This just goes to show that the letters M. I. T. are forever connected with scientific excellence no matter where you are in the world. ;)
Anyways, there’s a few more pics that attest Touma’s suaveness bestowed upon him by MIT.
MIT students often point out their teachers’ mistakes, y’know? =p
So these photos are stolen from a MIT grad student’s blog (thanks and sorry for the hotlinkage! =p) and she goes into an admirably deep analysis of the mathematical proof presented in the first episode, should you be interested in pursuing the subject further. =p
So this is later on in the drama – recognize that building in the background? (and the admittedly poor Photoshop skills? =p)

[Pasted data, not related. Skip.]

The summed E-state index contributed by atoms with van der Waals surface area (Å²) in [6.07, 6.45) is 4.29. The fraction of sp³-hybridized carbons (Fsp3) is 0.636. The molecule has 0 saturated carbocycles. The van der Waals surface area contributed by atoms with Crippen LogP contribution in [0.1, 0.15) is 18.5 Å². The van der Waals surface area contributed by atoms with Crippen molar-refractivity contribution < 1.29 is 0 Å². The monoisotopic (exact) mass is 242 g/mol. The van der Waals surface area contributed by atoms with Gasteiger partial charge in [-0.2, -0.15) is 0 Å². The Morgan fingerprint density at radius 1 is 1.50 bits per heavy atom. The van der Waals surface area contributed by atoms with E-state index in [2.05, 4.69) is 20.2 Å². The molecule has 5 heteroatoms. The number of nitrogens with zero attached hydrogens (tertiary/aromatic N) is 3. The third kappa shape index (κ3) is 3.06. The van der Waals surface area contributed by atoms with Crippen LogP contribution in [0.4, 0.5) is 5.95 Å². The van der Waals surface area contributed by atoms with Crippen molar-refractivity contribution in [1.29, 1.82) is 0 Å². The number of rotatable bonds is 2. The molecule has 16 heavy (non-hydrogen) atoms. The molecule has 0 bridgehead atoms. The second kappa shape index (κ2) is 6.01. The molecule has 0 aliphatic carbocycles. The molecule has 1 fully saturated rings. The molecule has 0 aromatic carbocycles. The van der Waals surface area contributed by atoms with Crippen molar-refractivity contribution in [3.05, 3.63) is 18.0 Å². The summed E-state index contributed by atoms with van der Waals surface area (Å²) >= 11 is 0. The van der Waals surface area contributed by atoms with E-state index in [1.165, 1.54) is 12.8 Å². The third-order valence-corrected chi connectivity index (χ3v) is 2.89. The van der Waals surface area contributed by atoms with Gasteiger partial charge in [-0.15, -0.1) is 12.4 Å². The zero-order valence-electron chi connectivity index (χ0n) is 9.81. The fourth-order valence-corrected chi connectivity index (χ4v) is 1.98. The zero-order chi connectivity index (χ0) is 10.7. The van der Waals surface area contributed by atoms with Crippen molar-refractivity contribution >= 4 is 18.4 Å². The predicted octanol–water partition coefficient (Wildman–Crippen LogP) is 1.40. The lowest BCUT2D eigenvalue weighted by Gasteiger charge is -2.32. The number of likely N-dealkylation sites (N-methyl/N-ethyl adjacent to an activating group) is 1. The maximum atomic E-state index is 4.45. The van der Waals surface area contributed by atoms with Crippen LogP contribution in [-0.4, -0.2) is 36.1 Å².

The drama itself is comprised of ten 45-minute episodes, and is fairly enjoyable throughout (I must warn you, however, that the drama veers into severe fantasy plots towards the end of the series, and that was kind of irritating given the more “scientific” feel of Episodes 1 and 2).
(ps. It’s also kind of interesting after you see how often Touma consumes yakisoba pan in the series. Along with his dramatic Q.E.D flourishes, this is another thing to look for =p.
pps. I also really love yakisoba pan, and that’s why I brought it up, hahaha. Try some if you go to Japan! They’re usually really, really cheap – like around 100 or 200 yen.)
Have a wonderful wonderful spring break!